Up close and personal: Quinton "Rampage" Jackson rarely holds back. | Photo: Judy Eddy/WENN
Few mixed martial artists have accomplished more than the man they call “Rampage.” At 32, Quinton Ramone Jackson has defeated legends, summited figurative mountaintops, starred in a blockbuster motion picture and competed at the sport’s highest level in one of its deepest divisions for the better part of the decade. Where others have come and gone, he has remained.
Jackson will put one of MMA’s most enduring résumés to the test once more when he meets “The Ultimate Fighter” Season 3 semifinalist Matt Hamill in the UFC 130 main event on Saturday at the MGM Grand Garden Arena in Las Vegas. A decisive victory there could again put him in position to challenge for the 205-pound championship, a belt he once held for more than a year.
In the weeks leading up to the bout, Jackson’s drive -- or lack thereof -- has been called into question. He has at times seems disinterested with business inside the cage and preoccupied with opportunities outside it.
“That’s a big misconception,” he says.
Jackson co-starred in the 2010 hit “The A-Team” -- which rang up nearly $200 million at the box office internationally -- and has made no secret of his desire to pursue a career in Hollywood, where his personality seems to fit like a glove. For Jackson, it sounds more like a retirement plan.
“Yes, I want to do movies after I get done fighting. You can’t fight till you’re 60,” he says. “If anybody’s smart, they want to have an extra plan for MMA or any full-contact sport. You can tell which fans are smart and which fans are kind of ignorant. What’s after fighting? What are you going to do then? Just run away? I don’t understand what they think.”
Jackson claims public perception has no impact on him.
“That stuff don’t bother me at all -- what they say or what they think,” he says. “It’s my life. It’s my family that I take care of. I have my goals and my things that I want to do to make me happy. That’s all I really care about; me and my family. The fans -- I’m here to entertain them. Do I care about them the way I care about myself and my family? Hell no.”
Costly Decision, No Regrets
Jackson, who has puddle jumped between training camps throughout his career, has entrusted UFC veteran Lance Gibson with preparing him for each of his last three fights, including his controversial split decision over Lyoto Machida at UFC 123 in November.
Gibson -- who operates Gibson Kickboxing and Pankration in Port Moody, British Columbia, Canada -- has no qualms about cracking the whip in training, even on someone as prominent and accomplished as Jackson.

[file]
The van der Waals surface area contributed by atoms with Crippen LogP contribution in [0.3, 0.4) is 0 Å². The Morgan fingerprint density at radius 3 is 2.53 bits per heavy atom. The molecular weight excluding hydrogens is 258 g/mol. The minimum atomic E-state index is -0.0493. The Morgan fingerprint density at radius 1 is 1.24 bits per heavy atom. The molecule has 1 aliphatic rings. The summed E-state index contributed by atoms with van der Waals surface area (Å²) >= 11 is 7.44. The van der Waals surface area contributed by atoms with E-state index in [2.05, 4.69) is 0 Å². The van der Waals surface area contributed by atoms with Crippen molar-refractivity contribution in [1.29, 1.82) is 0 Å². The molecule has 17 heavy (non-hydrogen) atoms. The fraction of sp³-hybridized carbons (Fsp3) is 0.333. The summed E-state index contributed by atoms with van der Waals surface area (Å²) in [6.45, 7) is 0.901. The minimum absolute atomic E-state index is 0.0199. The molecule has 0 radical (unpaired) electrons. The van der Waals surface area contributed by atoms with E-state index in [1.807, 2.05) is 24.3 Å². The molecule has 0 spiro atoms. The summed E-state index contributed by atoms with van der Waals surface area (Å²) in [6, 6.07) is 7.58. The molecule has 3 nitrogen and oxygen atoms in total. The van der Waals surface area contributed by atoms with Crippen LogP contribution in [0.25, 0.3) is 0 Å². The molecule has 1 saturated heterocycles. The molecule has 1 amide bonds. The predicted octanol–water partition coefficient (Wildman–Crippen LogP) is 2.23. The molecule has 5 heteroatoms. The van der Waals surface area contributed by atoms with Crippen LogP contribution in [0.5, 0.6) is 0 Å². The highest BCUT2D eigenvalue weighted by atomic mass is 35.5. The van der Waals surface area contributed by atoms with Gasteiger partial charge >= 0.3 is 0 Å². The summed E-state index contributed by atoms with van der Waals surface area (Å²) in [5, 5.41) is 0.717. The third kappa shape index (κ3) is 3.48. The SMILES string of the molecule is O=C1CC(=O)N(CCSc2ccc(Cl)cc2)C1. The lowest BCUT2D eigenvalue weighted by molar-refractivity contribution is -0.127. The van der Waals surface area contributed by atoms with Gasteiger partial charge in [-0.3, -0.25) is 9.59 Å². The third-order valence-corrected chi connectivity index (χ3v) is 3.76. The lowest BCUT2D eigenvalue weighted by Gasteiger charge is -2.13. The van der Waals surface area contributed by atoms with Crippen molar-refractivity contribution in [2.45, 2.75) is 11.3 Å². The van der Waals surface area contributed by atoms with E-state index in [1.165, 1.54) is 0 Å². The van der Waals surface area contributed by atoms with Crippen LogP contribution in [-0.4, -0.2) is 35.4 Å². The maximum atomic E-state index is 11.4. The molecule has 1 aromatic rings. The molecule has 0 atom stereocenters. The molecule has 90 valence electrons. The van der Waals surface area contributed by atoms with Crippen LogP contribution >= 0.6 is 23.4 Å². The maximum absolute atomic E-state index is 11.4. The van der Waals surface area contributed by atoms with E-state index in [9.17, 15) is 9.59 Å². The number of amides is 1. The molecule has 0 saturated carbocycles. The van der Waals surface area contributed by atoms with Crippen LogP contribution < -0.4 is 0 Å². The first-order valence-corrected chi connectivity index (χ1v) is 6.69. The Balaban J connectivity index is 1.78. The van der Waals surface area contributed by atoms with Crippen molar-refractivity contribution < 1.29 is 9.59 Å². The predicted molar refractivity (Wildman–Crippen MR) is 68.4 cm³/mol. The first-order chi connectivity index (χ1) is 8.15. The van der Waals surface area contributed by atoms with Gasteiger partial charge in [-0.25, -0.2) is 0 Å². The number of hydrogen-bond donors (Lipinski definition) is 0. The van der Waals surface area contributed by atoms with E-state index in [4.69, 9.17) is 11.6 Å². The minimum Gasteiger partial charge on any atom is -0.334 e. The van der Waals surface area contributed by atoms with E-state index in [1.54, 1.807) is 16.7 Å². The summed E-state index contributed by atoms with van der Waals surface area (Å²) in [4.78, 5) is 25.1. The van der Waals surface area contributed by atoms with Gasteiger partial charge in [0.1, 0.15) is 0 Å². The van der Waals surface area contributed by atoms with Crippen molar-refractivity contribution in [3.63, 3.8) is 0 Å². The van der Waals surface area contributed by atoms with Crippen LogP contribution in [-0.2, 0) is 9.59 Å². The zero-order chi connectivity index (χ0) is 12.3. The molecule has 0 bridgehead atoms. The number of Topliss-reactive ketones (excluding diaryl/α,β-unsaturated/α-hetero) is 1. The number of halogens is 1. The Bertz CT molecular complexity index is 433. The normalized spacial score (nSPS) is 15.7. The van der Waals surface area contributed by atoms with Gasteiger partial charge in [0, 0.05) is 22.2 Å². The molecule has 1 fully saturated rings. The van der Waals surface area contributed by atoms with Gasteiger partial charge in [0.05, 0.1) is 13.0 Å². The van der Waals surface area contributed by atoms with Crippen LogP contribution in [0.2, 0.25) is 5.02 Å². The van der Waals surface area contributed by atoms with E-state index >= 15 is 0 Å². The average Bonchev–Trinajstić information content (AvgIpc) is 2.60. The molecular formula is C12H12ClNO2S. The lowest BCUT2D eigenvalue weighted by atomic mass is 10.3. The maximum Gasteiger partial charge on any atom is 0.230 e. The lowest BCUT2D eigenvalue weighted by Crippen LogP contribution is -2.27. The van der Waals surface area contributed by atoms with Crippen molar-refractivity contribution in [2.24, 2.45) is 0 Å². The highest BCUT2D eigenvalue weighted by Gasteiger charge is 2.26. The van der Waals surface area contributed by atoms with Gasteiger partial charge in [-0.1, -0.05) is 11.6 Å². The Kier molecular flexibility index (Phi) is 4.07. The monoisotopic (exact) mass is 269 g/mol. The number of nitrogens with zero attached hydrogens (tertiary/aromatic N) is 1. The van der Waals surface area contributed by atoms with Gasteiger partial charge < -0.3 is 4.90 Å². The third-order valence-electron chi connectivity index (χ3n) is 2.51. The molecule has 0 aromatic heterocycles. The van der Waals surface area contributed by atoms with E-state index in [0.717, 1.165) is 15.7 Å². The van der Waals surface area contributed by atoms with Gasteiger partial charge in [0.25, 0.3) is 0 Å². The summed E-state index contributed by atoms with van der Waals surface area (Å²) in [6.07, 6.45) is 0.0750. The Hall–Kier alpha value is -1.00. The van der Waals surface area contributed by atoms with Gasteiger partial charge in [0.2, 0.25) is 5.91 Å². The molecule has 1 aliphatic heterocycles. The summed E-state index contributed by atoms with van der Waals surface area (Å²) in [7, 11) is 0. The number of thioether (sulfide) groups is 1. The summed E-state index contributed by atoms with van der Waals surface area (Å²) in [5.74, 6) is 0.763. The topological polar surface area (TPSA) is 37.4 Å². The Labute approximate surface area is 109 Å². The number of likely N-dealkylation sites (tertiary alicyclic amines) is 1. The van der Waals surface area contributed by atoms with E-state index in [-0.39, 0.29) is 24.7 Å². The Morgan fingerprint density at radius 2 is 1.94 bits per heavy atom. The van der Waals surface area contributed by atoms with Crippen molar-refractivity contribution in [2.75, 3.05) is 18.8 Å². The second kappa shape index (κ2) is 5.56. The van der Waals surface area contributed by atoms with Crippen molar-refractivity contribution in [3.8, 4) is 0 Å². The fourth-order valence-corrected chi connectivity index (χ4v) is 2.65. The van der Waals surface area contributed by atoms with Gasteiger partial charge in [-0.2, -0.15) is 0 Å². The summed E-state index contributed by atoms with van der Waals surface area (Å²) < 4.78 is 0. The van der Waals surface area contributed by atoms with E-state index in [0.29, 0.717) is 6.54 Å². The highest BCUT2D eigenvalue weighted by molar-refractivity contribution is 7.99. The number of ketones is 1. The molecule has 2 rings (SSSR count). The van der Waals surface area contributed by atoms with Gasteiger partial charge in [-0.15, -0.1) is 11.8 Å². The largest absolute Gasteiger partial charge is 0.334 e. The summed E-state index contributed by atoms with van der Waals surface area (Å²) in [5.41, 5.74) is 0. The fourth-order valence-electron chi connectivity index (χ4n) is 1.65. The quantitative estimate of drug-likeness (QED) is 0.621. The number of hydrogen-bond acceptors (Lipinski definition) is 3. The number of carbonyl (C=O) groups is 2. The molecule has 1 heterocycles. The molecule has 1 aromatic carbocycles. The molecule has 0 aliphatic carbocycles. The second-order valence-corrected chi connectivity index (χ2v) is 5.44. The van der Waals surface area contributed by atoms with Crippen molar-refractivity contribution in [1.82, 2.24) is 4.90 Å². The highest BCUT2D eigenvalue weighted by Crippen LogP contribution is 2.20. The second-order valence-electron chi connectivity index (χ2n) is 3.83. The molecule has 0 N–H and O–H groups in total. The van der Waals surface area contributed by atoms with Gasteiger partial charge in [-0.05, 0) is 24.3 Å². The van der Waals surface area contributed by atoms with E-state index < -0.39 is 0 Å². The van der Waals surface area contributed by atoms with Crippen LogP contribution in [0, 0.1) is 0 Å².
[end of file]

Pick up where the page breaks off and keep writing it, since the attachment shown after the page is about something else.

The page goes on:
“I think that’s why he hired me,” Gibson says. “He knows I’m not a yes man. He knows I’ve accomplished a lot of things in life, and I don’t fold. It’s challenging. It’s psychological warfare. He might not like [the training] while it’s going on, but he likes it come fight night.”
Gibson joined forces with Jackson while the former light heavyweight champion was on location with “The A-Team” in Canada. The two had known one another for nearly 10 years.
“He called me up, and we started working on the Thai pads,” Gibson says, “and he said, ‘Hey, this is what I need.’ I’ve been training him ever since.”
Their partnership began with a defeat to archrival Rashad Evans in May 2010, but their first true training camp together came at UFC 123. There, with aggression as his primary weapon, Jackson controlled the center of the cage and kept Machida’s back to the fence for the better part of two rounds. He invited the clinch and scored from close range with uppercuts, knees to the body and foot stomps, earning a split decision from the judges.
Machida was another in a lengthy list of high-caliber foes Jackson has turned away. They include UFC hall of famer Chuck Liddell (twice), Brazilian icon Wanderlei Silva and former two-division Pride Fighting Championships titleholder Dan Henderson, against whom Jackson unified the world’s two most prestigious 205-pound belts in 2007. On the surface, such achievements themselves are remarkable enough; they are made even more impressive when one considers the possibility that Jackson, as some contend, has never fully given himself to MMA.
Commitment to training has never been a strong suit.
“I think he enjoys the night of the fight and the battle,” Gibson says. “It’s the training and dieting he doesn’t enjoy. He’s the only guy who fights at this high a level and doesn’t train when he doesn’t have a fight. Sometimes when I get him, he hasn’t done anything [between fights], and he’s beating guys like Machida like that.”
Still, Jackson pays a price for his hot-and-cold regimen. In February, when Evans went down with a knee injury, Jackson was offered a five-round title fight against then champion Mauricio “Shogun” Rua -- a man who had soundly defeated him under the Pride banner in April 2005. Jackson declined, citing the fact that he was out of shape, ill-prepared and incapable of meeting the 205-pound threshold. In his stead, Jon Jones seized on the opportunity, steamrolled Rua at UFC 128 and ascended to the top of the light heavyweight division.
“I’m a fighter. I’ve been fighting for a long time, and I have common sense,” Jackson says. “I knew Shogun was going to have ring rust after taking a long time off for [his knee] injury, but there’s no way I could have took a fight on four or five weeks’ notice with how much weight I gain between fights. It’s no secret that I put on weight between fights. I wouldn’t have even been able to make weight, so it would have been stupid for me to even try to do that.
“The first time I fought Shogun, I was injured, and I always thought the second time I fought him [that] I wanted to be as close to 100 percent as possible,” he adds. “That’s the main reason why I turned down that fight. I don’t regret it at all.”
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